As teachers we have enormous power to influence pupils’ lives and behaviours, but we can only do this if our own behaviours, values and beliefs work to empower the pupils we are lucky enough to teach.
How can teachers empower, rather than dis-empower, their pupils?
Jim Cummins, a Canadian academic who wrote widely on issues around race and language equality, believed that the effects of teachers’ actions and attitudes on pupil achievement are not fully appreciated and massively underestimated.
Cummins’ theory identifies four areas of education that affects minority pupils:
- Assessment – the extent to which BAME pupils and those learning EAL could access fair and equitable assessment systems that reflected their language abilities and cultural understanding.
- Teaching and learning – how teachers assigned identities to BAME and EAL pupils through their classroom practice and the curriculum which could either support or hinder their progress.
- Community participation – how the local community was encouraged to engage with the school and the academic development of its children in a positive way.
- Linguistic and cultural incorporation – the extent to which the lived experiences of every child was reflected in the school as an institution and through the behaviours and attitudes of staff, both collectively and individually.
When all these aspects of education are handled positively by school staff, pupils from culturally diverse communities succeed through greater empowerment. Their identities as valued and valuable members of the school and wider society are affirmed. This, in turn, enables them to benefit from a more equitable and less disabling education system.
Therefore, how can schools show that black lives really do matter?
Check your staff
Ask yourself if your staff reflects the community it serves. Who would you identify as strong role models for your BAME pupils?
Be aware of how staff talk about pupils in meetings and be prepared to challenge stereotyping or negative attitudes towards different community groups or families. Provide regular CPD opportunities where staff can discuss their beliefs and attitudes towards other people while identifying their own cultural practices.
Understand your local communities
Engage with the communities around your school. Talk to children and parents about their lives outside school to find out what is important to them. Are children attending community schools? Find out how these places work and who runs them so that you gain a broader understanding of what your pupils are achieving beyond the classroom.
Talk to parents whenever possible and not just about behavioural issues. Hold meetings for vulnerable families to attend that explain what you are trying to achieve in terms of attendance, for example, and allow parents to tell you what the barriers might be for their families. What are the real issues for families whose pupils attend your school, not those imaged by staff through little or no interaction? Don’t try and guess what others might be experiencing day to day. Find solutions together.
Revise the curriculum
Get staff to review each curriculum area regularly to make sure that it reflects the school’s wider community. Teaching the life of Mary Secole alongside or instead of Florence Nightingale is a start in introducing some BAME history but the world is a much richer and diverse place.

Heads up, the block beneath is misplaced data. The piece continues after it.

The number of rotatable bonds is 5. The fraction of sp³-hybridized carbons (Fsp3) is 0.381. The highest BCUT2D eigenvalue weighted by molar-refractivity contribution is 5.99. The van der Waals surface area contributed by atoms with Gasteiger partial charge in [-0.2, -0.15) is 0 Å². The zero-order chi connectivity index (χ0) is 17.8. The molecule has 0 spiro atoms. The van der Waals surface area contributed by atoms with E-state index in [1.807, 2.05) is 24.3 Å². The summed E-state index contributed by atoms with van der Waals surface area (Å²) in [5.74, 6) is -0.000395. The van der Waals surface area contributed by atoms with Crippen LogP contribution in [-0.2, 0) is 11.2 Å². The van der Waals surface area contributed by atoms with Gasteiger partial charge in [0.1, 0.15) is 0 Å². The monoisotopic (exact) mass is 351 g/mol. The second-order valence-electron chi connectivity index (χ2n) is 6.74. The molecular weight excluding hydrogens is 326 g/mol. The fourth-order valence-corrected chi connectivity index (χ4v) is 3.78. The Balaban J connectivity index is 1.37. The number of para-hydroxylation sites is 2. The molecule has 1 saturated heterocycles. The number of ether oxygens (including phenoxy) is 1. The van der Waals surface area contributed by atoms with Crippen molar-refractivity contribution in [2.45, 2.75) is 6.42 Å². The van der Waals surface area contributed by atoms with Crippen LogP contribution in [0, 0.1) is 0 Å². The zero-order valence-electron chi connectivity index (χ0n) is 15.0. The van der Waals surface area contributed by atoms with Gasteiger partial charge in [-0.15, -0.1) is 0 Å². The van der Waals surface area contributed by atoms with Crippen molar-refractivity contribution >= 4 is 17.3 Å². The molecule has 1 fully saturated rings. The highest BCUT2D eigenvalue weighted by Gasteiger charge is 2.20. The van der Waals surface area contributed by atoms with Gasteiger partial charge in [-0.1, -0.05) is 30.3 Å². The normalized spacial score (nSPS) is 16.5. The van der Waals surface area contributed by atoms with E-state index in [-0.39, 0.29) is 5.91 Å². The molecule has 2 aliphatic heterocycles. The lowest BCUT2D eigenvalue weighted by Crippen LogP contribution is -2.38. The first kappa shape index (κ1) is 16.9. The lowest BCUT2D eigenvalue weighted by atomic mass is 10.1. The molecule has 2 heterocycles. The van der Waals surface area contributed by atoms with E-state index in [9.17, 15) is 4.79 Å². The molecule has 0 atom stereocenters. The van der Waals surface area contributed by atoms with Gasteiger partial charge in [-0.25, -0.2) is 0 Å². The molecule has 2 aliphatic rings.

Set the children topics that explore different cultures. Make comparisons across time – while Stonehenge was being constructed in England, the pyramids in Giza were built using far more sophisticated techniques. Read literature from different writers across the world; find accounts that allow pupils to empathise with families escaping from war-ravaged areas of the world but also look for positive and affirmatory texts that show the enormous wealth of writing coming from beyond the English-speaking world.
Allow pupils to express and share their stories as part of the curriculum. Learn from each other.
Covid-19 appears to have taken a disproportionate number of BAME lives. The reasons cited on the news are many, with deprivation included as a possible explanation.
Make sure the facilities you offer during and after school are accessed by vulnerable BAME children. There are many stories of pupils who have found expression through football, boxing or dance groups for example that have saved them from exclusion.
Regularly review your school’s extra-curricular activities and make sure that there is equality of access for all pupils.
Simple strategies such as offering toast and a drink when pupils arrive at the start of the school day can mean the difference between a hungry child sitting in lessons and one who is fed and relaxed, ready to learn.
Listen to yourself
As teachers it is not always possible to reflect on our practice as much as we would like. However, it is really important to listen to how we speak to children and about them – in the classroom and in the more private areas, like the staff room.
Notice who you are talking to in the classroom. Which children do you call on to answer most questions? Who do you ignore? (There will be some children you interact it with more than others, guaranteed!) Which group do you spend the greatest amount of time working with?
Listen to how you praise and who you praise.
Listen to who you raise your voice to and think why this happens.
Notice how clearly you do (or don’t) explain a concept. Think about how you modify what you say to support EAL pupils and what visual clues you draw on to help.
And think about how you talk about children and families in the staff room to other colleagues. Is the atmosphere generally positive? Are particular pupils singled out for comment and how often are these comments expressed in a positive, affirmatory way?